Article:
‘Wytches’: The Horror Comic Waiting to Become a Movie

‘Wytches’: The Horror Comic Waiting to Become a Movie

Editor’s Note: October was a busy month so this couldn’t get scheduled. That said, anything discussing comics becoming movies are perpetual fodder in the Matrix. Good read alert. Enjoy…

Horror has had no shortage of box office success especially in the wake of Andy Muschetti’s two-part IT adaptation that raked in record earnings. In an age of big blockbusters and low-budget indie films trying to compete for a sliver of attention, horror continues to be low risk and yield high rewards for studios.

There is always a demand for new horror in theaters. 

Recently, news was announced that famed comic book writers Scott Snyder’s and Charlie Soule‘s upcoming creator-owned comic series, Undiscovered Country, was in the midst of a bidding war for the film rights that settled into a seven-figure deal for New Republic Pictures. Both writers set to write the script and executive produce the picture.

Snyder has become a huge name in comics over the past decade as the prose-turned-comics writer has dominated the DC Universe with his run on ‘Batman’ with artist Greg Capullo.

But with this massive deal this got me thinking about one of Scott Snyder’s other indie books that sold its film rights as well: the horror story from Image Comics, Wytches.

What is Wytches?

wytches comic

Wytches is a six-issue limited series (although Snyder has expressed hopes of writing a second volume) with artwork by an artist named “Jock.” It follows a family who moves into a small New Hampshire town that holds supernatural secrets where people “pledge” others to these creatures named Wytches in order to gain something they desire.

This is the type of story that is a non-stop web of surprises, twists, characters, and  grotesque imagery. The art from Jock is layered digitally to dirty the image, giving it this calculated ugliness that adds to the disturbing story. Part of me would love to this see this as an R-Rated hand-drawn animated movie. Yet, given the current landscape of animation in movies that probably won’t happen.

It’s a story that has everything you could want in horror, disturbing moments and a refreshing take on witches mythology. Most importantly, its lead characters are ones that elicit empathy. Wytches has something to say about how we treat our neighbors and our families. Snyder repeatedly stated this is a deeply personal story that emanates from deep within his childhood.

Why Should it Be a Movie?


Scott Snyder has said in numerous interviews that Stephen King has been a big influence on him as a writer, which isn’t hard to see in this story. The New England setting, the examination of writer characters, and the themes of generational trauma are hallmarks of King.

That isn’t to say this is just a riff on King because Snyder uses his own struggles with vices as part of the story’s foundations providing him a more personal vantage point.

Still, audiences are clamoring for stories like this. Even Mike Flanagan’s Haunting of Hill House adaptation owed more to King than the original author Shirley Jackson in how it structured and the story it told (which has an oddly beautiful circular nature to it since Jackson was a major influence on King).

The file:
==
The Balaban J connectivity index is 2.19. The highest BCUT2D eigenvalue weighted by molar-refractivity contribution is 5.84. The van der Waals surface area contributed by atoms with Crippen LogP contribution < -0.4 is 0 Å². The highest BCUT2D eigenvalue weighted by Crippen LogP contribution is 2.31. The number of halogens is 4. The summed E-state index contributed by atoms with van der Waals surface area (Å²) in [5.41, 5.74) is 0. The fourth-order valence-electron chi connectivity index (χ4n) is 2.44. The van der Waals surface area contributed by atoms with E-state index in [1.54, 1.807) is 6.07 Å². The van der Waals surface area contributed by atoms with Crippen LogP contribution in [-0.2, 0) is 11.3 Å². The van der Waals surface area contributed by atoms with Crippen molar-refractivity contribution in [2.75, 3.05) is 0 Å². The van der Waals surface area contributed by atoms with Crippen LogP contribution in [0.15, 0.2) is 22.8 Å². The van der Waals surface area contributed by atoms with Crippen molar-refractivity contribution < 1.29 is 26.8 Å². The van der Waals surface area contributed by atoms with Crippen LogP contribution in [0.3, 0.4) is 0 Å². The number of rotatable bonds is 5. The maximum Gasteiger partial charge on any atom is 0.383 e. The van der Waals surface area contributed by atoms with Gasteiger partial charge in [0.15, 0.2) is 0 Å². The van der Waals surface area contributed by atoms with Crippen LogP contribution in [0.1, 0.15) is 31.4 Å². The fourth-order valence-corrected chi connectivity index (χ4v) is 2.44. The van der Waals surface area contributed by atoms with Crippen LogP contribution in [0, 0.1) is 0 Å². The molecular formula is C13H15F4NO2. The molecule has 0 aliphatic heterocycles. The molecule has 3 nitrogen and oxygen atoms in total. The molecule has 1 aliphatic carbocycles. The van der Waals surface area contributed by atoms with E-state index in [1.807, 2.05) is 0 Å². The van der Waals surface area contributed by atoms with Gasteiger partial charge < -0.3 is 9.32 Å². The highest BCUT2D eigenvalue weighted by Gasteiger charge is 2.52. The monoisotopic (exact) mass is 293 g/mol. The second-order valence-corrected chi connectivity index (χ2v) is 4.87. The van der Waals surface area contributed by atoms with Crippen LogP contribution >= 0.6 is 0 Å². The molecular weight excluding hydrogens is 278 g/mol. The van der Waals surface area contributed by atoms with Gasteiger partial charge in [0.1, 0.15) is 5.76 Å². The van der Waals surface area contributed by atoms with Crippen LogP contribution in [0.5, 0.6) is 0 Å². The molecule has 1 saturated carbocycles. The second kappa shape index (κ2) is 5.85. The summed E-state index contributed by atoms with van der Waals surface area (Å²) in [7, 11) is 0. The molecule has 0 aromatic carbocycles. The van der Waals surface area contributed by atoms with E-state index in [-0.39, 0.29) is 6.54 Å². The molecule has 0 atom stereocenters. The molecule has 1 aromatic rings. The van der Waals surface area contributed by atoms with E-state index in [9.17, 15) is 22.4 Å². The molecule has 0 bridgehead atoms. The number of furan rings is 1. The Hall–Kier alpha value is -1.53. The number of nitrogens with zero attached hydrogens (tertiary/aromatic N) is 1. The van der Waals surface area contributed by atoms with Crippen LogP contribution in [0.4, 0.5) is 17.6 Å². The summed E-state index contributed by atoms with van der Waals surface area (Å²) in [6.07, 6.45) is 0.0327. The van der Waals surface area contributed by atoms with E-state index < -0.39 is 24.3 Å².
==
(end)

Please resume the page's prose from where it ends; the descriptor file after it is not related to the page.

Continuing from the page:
The marketplace is there for this story. Horror is going through a string of success, not just in terms of box office but also quality, which hasn’t been seen since the 1970s. Stephen King-inspired stories are hugely popular now and Scott Snyder is finding himself in an ever-increasing spotlight in pop culture especially with his new series, Undiscovered Country.

PLAN-BIt’s also worth noting that the rights were acquired by Brad Pitt’s Plan B Entertainment in 2014, which has produced such films as Ad Astra, 12 Years a Slave, and Moonlight.

So, Snyder’s story has already found a production company to call home and one with a string of high quality success. I have little doubts that Plan B can put together a talented crew behind this story.

At the end of the day, the marketplace potential is great (no doubt important for a studio) but this story would be great for film simply because it’s a great story.

It’s a story with great visual sense and amazing art. This would come across as a beautiful story of a family set against the backdrop of extreme violence and grotesque imagery that will make your skin crawl. If that doesn’t sound like a perfect story for a horror film then I don’t know what does?

Wytches is one of my favorite comics, it’s well worth reading this October and hopefully one day we will see Snyder’s masterwork translated onto the screen.

All Images Courtesy of Image Comics (2014-2015)



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I'm a film fan that hailed from the spooky rural area of Vermont before getting my film degree in Chicago. I love reading, watching film, and writing in nearly all capacities. Currently working towards my MFA in Creative Writing. I enjoy discussion so let's have some!
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